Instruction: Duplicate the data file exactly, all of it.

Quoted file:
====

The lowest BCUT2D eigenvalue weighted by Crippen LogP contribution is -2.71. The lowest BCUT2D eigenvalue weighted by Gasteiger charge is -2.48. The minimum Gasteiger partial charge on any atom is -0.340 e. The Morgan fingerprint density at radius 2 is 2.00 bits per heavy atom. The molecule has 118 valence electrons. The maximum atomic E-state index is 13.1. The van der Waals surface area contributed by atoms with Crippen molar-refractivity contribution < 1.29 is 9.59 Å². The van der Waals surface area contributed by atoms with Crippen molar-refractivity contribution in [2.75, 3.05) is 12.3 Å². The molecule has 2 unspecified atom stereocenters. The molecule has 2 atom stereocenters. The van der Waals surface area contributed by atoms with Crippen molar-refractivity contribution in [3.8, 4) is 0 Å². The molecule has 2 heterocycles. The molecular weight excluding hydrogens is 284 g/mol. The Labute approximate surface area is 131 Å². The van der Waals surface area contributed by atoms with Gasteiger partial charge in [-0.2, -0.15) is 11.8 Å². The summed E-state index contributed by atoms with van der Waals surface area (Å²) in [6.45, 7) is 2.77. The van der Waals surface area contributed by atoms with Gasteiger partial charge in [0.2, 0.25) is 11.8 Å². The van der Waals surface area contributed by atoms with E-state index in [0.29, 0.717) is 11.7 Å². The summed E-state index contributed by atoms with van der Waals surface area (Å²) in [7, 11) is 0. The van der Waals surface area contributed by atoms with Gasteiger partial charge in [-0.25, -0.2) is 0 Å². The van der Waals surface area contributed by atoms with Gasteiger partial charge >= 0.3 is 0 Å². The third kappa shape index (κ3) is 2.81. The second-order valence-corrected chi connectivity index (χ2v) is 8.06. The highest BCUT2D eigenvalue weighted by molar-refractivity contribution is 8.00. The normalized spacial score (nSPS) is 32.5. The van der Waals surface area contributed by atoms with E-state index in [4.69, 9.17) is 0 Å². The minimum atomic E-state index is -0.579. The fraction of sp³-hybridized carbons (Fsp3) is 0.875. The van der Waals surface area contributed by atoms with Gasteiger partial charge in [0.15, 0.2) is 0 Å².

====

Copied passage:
The lowest BCUT2D eigenvalue weighted by Crippen LogP contribution is -2.71. The lowest BCUT2D eigenvalue weighted by Gasteiger charge is -2.48. The minimum Gasteiger partial charge on any atom is -0.340 e. The Morgan fingerprint density at radius 2 is 2.00 bits per heavy atom. The molecule has 118 valence electrons. The maximum atomic E-state index is 13.1. The van der Waals surface area contributed by atoms with Crippen molar-refractivity contribution < 1.29 is 9.59 Å². The van der Waals surface area contributed by atoms with Crippen molar-refractivity contribution in [2.75, 3.05) is 12.3 Å². The molecule has 2 unspecified atom stereocenters. The molecule has 2 atom stereocenters. The van der Waals surface area contributed by atoms with Crippen molar-refractivity contribution in [3.8, 4) is 0 Å². The molecule has 2 heterocycles. The molecular weight excluding hydrogens is 284 g/mol. The Labute approximate surface area is 131 Å². The van der Waals surface area contributed by atoms with Gasteiger partial charge in [-0.2, -0.15) is 11.8 Å². The summed E-state index contributed by atoms with van der Waals surface area (Å²) in [6.45, 7) is 2.77. The van der Waals surface area contributed by atoms with Gasteiger partial charge in [0.2, 0.25) is 11.8 Å². The van der Waals surface area contributed by atoms with E-state index in [0.29, 0.717) is 11.7 Å². The summed E-state index contributed by atoms with van der Waals surface area (Å²) in [7, 11) is 0. The van der Waals surface area contributed by atoms with Gasteiger partial charge in [-0.25, -0.2) is 0 Å². The van der Waals surface area contributed by atoms with Gasteiger partial charge >= 0.3 is 0 Å². The third kappa shape index (κ3) is 2.81. The second-order valence-corrected chi connectivity index (χ2v) is 8.06. The highest BCUT2D eigenvalue weighted by molar-refractivity contribution is 8.00. The normalized spacial score (nSPS) is 32.5. The van der Waals surface area contributed by atoms with E-state index in [4.69, 9.17) is 0 Å². The minimum atomic E-state index is -0.579. The fraction of sp³-hybridized carbons (Fsp3) is 0.875. The van der Waals surface area contributed by atoms with Gasteiger partial charge in [0.15, 0.2) is 0 Å².